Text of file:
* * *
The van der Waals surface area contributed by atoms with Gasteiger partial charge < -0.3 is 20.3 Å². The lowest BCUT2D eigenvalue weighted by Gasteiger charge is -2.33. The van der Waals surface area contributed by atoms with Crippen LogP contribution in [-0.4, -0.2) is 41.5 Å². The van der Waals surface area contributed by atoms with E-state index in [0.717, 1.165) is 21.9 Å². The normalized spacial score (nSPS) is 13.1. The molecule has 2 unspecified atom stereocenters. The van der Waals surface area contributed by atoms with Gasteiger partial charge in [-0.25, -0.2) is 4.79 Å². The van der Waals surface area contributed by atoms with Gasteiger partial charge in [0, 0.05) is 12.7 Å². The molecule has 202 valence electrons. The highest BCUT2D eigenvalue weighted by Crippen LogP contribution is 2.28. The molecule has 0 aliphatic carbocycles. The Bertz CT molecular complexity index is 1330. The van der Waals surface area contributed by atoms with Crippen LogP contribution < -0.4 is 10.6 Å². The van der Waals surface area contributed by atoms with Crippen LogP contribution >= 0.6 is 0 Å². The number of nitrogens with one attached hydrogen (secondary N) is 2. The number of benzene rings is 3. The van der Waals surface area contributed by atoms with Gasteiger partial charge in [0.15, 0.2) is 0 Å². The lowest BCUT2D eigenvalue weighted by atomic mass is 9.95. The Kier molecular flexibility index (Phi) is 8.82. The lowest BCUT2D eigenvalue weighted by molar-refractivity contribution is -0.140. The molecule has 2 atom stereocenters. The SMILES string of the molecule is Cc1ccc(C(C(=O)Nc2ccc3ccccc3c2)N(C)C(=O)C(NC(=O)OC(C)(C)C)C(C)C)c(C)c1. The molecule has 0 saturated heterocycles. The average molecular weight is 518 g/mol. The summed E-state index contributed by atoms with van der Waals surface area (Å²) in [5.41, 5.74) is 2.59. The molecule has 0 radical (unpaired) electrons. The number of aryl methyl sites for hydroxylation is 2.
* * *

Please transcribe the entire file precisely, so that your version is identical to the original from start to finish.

The van der Waals surface area contributed by atoms with Gasteiger partial charge < -0.3 is 20.3 Å². The lowest BCUT2D eigenvalue weighted by Gasteiger charge is -2.33. The van der Waals surface area contributed by atoms with Crippen LogP contribution in [-0.4, -0.2) is 41.5 Å². The van der Waals surface area contributed by atoms with E-state index in [0.717, 1.165) is 21.9 Å². The normalized spacial score (nSPS) is 13.1. The molecule has 2 unspecified atom stereocenters. The van der Waals surface area contributed by atoms with Gasteiger partial charge in [-0.25, -0.2) is 4.79 Å². The van der Waals surface area contributed by atoms with Gasteiger partial charge in [0, 0.05) is 12.7 Å². The molecule has 202 valence electrons. The highest BCUT2D eigenvalue weighted by Crippen LogP contribution is 2.28. The molecule has 0 aliphatic carbocycles. The Bertz CT molecular complexity index is 1330. The van der Waals surface area contributed by atoms with Crippen LogP contribution < -0.4 is 10.6 Å². The van der Waals surface area contributed by atoms with Crippen LogP contribution >= 0.6 is 0 Å². The number of nitrogens with one attached hydrogen (secondary N) is 2. The number of benzene rings is 3. The van der Waals surface area contributed by atoms with Gasteiger partial charge in [0.15, 0.2) is 0 Å². The lowest BCUT2D eigenvalue weighted by atomic mass is 9.95. The Kier molecular flexibility index (Phi) is 8.82. The lowest BCUT2D eigenvalue weighted by molar-refractivity contribution is -0.140. The molecule has 2 atom stereocenters. The SMILES string of the molecule is Cc1ccc(C(C(=O)Nc2ccc3ccccc3c2)N(C)C(=O)C(NC(=O)OC(C)(C)C)C(C)C)c(C)c1. The molecule has 0 saturated heterocycles. The average molecular weight is 518 g/mol. The summed E-state index contributed by atoms with van der Waals surface area (Å²) in [5.41, 5.74) is 2.59. The molecule has 0 radical (unpaired) electrons. The number of aryl methyl sites for hydroxylation is 2.